Grandma’s store was crammed full of tables covered in glassware.  Display cases full of jewelry formed an aisle to the back wall where huge pieces of furniture gathered dust.  The best jewelry, the antiques, the real stuff, sat in a display case in my grandparents’ house.  You’d walk in the front door and the first thing you’d see (and make sure you didn’t bump into) was that glass case full of sparkling diamond rings and thick fancy bracelets and necklaces.  We weren’t allowed to open that case or touch anything, but we could look, and we did.  My sisters and I would drool over those pretty baubles, picking out our favorites.  Shortly after Grandpa died, Grandma did open the display case and told us to pick out our favorite piece of jewelry.

My sisters chose big, bold pieces.  I had my eyes on a ring no one else wanted.  “That’s so plain and small, and it’s not real gold,” my older sister sneered.

Grandma smiled and explained, “Yes, it is.  It’s white gold and those two rectangular gems are black sapphires.  The diamond is a half carat, pure and clean.  You have a good eye, Eileen.”  She handed my choice to me and I slipped it onto my ring finger.  It was too loose for my ten year old finger, but it was beautiful.  The diamond sat clutched in six prongs above a delicate filigree cage of tiny vines.  On either side of it, sat the two black sapphires, so dark a blue they did look black until the light hit them and a blue glow woke within.  Grandma wrote down our choices on a piece of paper, put the jewelry back and tucked the paper in a corner of the case.  “When I die, make sure your father gives you these.  This is your inheritance.  Don’t let her steal them from you.”

Yeah, Grandma A and my mom hated each other.  Dad was Gram’s late-in-life baby and her only son.  He was a mama’s boy, a rotund little kid, spoiled by his mother and two older sisters.  He did rebel, finally, and at eighteen, joined the Marines and was sent into the Pacific Arena to fight during World War II.  When he returned, he was a lean and handsome man who immediately dashed off to college to avoid being dumped into the family business.  He had absolutely no interest in working in or owning a restaurant.  He wanted to be a writer and an actor.  Then, he got married.

Married to a woman his mother didn’t approve of, a flighty, vain, wanna-be actress, a woman three years older than him who was also the daughter of the black sheep in her family.  The only thing Grandma could like about Mom was that she was full-blooded Italian and could cook.  Of course, Mom wasn’t as good a cook as a Grandma – no way was she going to leave a pot of spaghetti sauce on the back burner at a low simmer for days, tossing in the dinner leftovers from the week.  Nope, my mom was a modern woman, with a job, and she enjoyed the convenience of canned tomatoes and sauce.  I never had the heart to tell my mother that Grandma’s Sunday sauce was heavenly compared to hers, thick, rich, full of bits of mystery meats and veggies.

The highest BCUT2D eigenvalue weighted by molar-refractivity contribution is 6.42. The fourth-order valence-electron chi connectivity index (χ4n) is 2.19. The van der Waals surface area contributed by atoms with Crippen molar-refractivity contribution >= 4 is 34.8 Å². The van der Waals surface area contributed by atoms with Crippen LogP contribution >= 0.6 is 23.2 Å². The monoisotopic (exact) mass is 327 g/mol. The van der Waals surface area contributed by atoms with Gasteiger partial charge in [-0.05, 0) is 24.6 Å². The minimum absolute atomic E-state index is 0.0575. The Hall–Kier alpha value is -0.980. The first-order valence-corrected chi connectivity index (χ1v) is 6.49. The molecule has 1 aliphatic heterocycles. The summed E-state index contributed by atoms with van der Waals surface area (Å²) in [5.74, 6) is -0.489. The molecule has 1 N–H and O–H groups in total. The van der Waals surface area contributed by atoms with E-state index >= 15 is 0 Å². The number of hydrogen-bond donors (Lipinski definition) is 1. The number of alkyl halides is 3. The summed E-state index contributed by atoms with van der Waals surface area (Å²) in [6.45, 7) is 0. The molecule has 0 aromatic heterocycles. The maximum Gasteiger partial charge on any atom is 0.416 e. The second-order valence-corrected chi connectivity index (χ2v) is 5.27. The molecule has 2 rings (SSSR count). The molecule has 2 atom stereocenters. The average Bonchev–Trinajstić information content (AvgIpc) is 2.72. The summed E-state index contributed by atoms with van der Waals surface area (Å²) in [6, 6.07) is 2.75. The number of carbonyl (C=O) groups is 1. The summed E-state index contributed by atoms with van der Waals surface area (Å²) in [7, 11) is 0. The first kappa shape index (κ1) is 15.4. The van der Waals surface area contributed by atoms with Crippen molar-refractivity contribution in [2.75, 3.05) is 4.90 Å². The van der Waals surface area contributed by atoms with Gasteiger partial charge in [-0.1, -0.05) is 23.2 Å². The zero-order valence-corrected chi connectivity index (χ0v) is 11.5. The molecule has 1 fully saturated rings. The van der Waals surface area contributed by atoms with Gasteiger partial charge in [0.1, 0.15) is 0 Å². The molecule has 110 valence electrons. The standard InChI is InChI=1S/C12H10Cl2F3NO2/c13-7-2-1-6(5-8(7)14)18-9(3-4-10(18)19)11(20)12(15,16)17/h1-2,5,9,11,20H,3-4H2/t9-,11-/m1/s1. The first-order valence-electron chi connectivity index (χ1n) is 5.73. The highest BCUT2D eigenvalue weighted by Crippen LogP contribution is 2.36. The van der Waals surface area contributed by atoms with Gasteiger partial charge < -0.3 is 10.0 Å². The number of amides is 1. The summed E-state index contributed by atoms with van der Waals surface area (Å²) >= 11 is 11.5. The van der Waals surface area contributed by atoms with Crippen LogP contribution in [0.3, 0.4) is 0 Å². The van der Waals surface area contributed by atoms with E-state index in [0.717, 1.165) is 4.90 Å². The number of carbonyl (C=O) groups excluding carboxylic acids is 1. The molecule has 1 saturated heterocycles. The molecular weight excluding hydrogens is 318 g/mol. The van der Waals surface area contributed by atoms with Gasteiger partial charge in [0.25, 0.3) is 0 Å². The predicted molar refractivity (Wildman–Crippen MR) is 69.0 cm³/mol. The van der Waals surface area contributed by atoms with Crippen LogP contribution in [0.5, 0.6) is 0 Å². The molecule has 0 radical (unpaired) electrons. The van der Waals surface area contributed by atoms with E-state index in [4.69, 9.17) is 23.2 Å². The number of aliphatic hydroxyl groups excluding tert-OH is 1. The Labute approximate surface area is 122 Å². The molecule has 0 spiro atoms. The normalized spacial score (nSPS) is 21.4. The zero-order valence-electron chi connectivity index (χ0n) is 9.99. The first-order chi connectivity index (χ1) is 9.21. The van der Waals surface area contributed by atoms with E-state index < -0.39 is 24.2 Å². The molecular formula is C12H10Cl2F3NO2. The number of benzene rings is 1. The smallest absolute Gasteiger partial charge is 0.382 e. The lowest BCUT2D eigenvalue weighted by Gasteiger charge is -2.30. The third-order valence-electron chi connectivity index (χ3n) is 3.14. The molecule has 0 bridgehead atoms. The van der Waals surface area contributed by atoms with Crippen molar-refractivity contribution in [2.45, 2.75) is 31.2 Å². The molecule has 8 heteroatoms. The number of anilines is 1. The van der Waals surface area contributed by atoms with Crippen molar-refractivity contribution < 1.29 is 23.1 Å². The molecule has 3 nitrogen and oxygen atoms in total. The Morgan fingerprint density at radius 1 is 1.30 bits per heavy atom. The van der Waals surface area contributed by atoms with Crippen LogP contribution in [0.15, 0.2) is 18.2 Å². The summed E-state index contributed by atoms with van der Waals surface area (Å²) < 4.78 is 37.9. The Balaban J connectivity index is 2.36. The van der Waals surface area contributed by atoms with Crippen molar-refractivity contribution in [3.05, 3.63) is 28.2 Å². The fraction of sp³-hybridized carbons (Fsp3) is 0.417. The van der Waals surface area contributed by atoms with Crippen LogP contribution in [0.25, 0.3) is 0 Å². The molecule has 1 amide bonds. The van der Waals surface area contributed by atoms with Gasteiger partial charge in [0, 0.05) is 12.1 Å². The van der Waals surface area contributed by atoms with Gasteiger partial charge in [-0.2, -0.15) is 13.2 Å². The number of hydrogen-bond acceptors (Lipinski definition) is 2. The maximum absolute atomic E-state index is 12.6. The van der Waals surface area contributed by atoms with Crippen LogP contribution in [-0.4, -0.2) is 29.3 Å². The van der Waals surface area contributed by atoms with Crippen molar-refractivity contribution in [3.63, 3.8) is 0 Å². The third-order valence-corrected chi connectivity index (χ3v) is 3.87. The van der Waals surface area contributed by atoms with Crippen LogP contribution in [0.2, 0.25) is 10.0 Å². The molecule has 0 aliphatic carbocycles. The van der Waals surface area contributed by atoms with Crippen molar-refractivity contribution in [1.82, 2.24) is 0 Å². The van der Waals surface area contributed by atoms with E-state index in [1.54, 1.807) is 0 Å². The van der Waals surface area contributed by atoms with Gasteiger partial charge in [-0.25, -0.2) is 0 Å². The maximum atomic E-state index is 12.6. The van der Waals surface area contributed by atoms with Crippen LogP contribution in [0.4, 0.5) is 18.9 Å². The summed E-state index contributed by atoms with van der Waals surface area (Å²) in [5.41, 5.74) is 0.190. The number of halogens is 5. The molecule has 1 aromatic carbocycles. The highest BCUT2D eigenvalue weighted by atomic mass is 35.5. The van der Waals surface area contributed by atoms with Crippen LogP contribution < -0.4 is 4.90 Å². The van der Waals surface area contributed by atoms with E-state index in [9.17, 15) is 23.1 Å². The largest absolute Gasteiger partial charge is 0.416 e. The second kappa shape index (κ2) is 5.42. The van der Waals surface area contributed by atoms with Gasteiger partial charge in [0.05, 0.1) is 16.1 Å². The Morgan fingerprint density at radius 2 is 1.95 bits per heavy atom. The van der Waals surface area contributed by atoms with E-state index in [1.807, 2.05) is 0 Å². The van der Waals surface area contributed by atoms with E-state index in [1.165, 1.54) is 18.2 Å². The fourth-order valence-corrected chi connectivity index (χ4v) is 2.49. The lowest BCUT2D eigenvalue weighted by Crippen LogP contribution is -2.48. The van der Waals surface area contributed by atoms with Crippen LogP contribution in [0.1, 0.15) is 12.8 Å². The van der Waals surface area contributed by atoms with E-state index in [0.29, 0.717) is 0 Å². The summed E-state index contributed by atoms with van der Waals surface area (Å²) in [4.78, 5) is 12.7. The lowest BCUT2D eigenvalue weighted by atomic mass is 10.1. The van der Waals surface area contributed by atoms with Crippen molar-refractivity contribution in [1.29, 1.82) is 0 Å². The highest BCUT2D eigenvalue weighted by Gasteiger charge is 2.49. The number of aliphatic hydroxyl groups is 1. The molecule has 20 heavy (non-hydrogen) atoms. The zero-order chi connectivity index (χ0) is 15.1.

Grandpa was retired by then, probably because of the ice skating accident that took his second leg.  It got infected, developed gangrene, and was amputated at the knee.  No one ever revealed how he lost his first leg.  From Grandma’s reaction to any talk, or songs, from the war, we kids suspected he lost it back then.  Damn, how I wish someone had told us more about them – I don’t even know if Grandpa was in WWI!  The contradiction here was their extreme reaction to their son joining the Marines.  They were completely against it.  If Grandpa was in the first world war, wouldn’t he be proud of his son enlisting in the second one?  Ah, there’s a small mystery we’ll never solve.

The tidbits of stories have been in my family for years.  Helen B. was a young Polish girl who wanted to escape to America (ironic how Grandma was Polish, but wanted her children to marry full-blooded Italians.  Maybe that was to please Grandpa.).  She was in love with Captain Francisco and after one more trip, he would have enough money to take her with him across the ocean.  Her beau never returned from the sea.  As she approached the age of spinsterhood, another man limped into her life.

Harry A. was from a successful Italian family.  Their restaurant was the star of the town.  But Harry wanted more – he dreamed of owning his own business in America.  Was it a marriage of convenience?  Did he marry Helen to help her or to appease his family by being wed before he left them?  I don’t know.  They were cordial to each other, and Grandma took excellent care of him, but they didn’t act like they loved each other.